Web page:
Skating through time
Cape Breton Post reporter David Jala was on hand as more than 600 people took advantage of favourable conditions on Sunday when they helped resurrect a centuries-old tradition at the Fortress of Louisbourg as the renowned former French fortification hoste
The present caught up with the past on Sunday when a centuries-old tradition was resurrected at the Fortress of Louisbourg.
More than 600 people showed up at Parks Canada’s reconstructed French stronghold for a skating party in celebration of the 100th anniversary of the establishment of Canada’s first national historic site.
Terese MacMullin was one of the few visitors not wearing skates, but that didn’t stop the Glace Bay woman from helping her grandchildren make their way around the flooded rink in front of the King’s Bastion that overlooks the fortification and nearby harbour.
“It’s the outdoors, so it’s great to get the kids outside to enjoy the winter activities and for us this is a great day out,” said MacMullin, who was off the ice for just moments before she was dragged to a nearby building for some warmth and hot chocolate.
Back on the rink, Brenda Davis and daughter Christy were enjoying a few laps around the ice before they also made their way in the Parks Canada building that served as the warm-up hut and hot chocolate dispensary.
“This is lovely — it’s a wonderful atmosphere and a great idea,” she said, echoing the sentiment of the rosy-cheeked skaters.
While the wind may have been on the cool side, the sunny skies and outdoor physical activity created an energetic and festive atmosphere, which was the intent of the event according to fortress visitor experience manager Eddie Kennedy, who showed up dressed up as Michel de Gannes, an Acadian-born solider who attained the rank of captain while based at France’s Cape Breton sprawling fortification.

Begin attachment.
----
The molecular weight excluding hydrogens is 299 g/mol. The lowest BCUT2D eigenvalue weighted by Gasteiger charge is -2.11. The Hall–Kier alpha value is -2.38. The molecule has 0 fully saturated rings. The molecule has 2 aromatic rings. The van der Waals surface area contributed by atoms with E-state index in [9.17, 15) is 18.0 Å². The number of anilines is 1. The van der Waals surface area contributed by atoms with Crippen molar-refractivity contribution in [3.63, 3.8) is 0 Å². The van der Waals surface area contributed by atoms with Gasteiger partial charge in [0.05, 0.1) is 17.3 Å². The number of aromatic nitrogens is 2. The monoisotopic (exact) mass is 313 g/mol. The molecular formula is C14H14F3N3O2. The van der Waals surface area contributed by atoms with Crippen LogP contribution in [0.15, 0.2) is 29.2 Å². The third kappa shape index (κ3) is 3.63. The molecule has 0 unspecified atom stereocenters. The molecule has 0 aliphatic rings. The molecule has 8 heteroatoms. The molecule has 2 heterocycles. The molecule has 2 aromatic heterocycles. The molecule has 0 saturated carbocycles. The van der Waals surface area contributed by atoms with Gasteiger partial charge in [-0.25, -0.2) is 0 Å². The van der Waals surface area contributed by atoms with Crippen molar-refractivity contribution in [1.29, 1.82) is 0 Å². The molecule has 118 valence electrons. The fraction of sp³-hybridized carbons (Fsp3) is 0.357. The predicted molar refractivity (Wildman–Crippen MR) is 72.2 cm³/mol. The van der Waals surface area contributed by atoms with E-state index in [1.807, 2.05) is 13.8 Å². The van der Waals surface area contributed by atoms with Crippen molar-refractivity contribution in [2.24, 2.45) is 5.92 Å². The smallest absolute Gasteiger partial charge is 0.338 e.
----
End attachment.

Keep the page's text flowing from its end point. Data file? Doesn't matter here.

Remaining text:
Kennedy says archaeological findings at the fortress indicate that skates were definitely used at the settlement as far back as 300 years ago.
“We have metal (skate) blades that were found in the archaeological digs here and the archives show that skates were listed on the officers inventories,” he said.
“We’re just not sure whether they were used for military travel or for recreational purposes, but we do know that in Québec they were used recreationally so the assumption is that skates were used here for that purpose here, too. And, the archival lists show that women’s skates were also on the inventories.”
Kennedy notes that back in the fortress’s heyday there was probably no need to build a rink.
“Imagine the road out there if there was no sand or gravel on it, they wouldn’t have had to build a skating rink because in the middle of the cold winters the road would be the skating rink, so that’s likely when they used the skates,” he said, adding that the popularity of Sunday’s event likely means more such initiatives in the future.
“It’s a fantastic day out here — this was our first time trying an event like this in winter and if this is any indication we’ll have to do it again next year.”
While the skating party was held in acknowledgement of the 100th anniversary of the establishment of Canada’s first national historic site, the Fortress did not gain that distinction until 1920.
Of the almost 1,000 national historic sites in Canada, some 88 are located in Nova Scotia, including Baddeck’s Alexander Graham Bell Museum, the Glace Bay site where Guglielmo Marconi received the first trans-Atlantic radio telegraph message, and Chapel Island on the Potlotek First Nation near St. Peter’s, where Chief Henri Membertou became the first native North American to be baptized.
Glace Bay’s Terese MacMullin holds onto nine-year-old granddaughter Victoria MacMullin, right, and neighbour Lilly Moussa, 6, during the Fortress of Louisbourg’s skating party on Sunday that was held to commemorate the centennial of the establishment of Canada’s first national historic site.
Brenda Davis and daughter Christy were all smiles as they enjoyed some outdoor skating at the Fortress of Louisbourg on Sunday. An estimated 600 people took part in the event that was held to celebrate the 100th anniversary of Canada’s national historic sites program.
Fortress of Louisbourg visitor experiences manager Ed Kennedy poses with real life wife Christiane during the national historic site’s skating party on Sunday. Kennedy was dressed like 18th century Capt. Michel de Gannes, while Christiane portrayed the soldier’s wife.
Owen Mahon, left, samples his roasted marshmallow while Bretton Crysler puts the finishing touches on his treat during a break from skating at the Fortress of Louisbourg on Sunday. Hot chocolate was also offered up to the more than 600 people who took part in the event.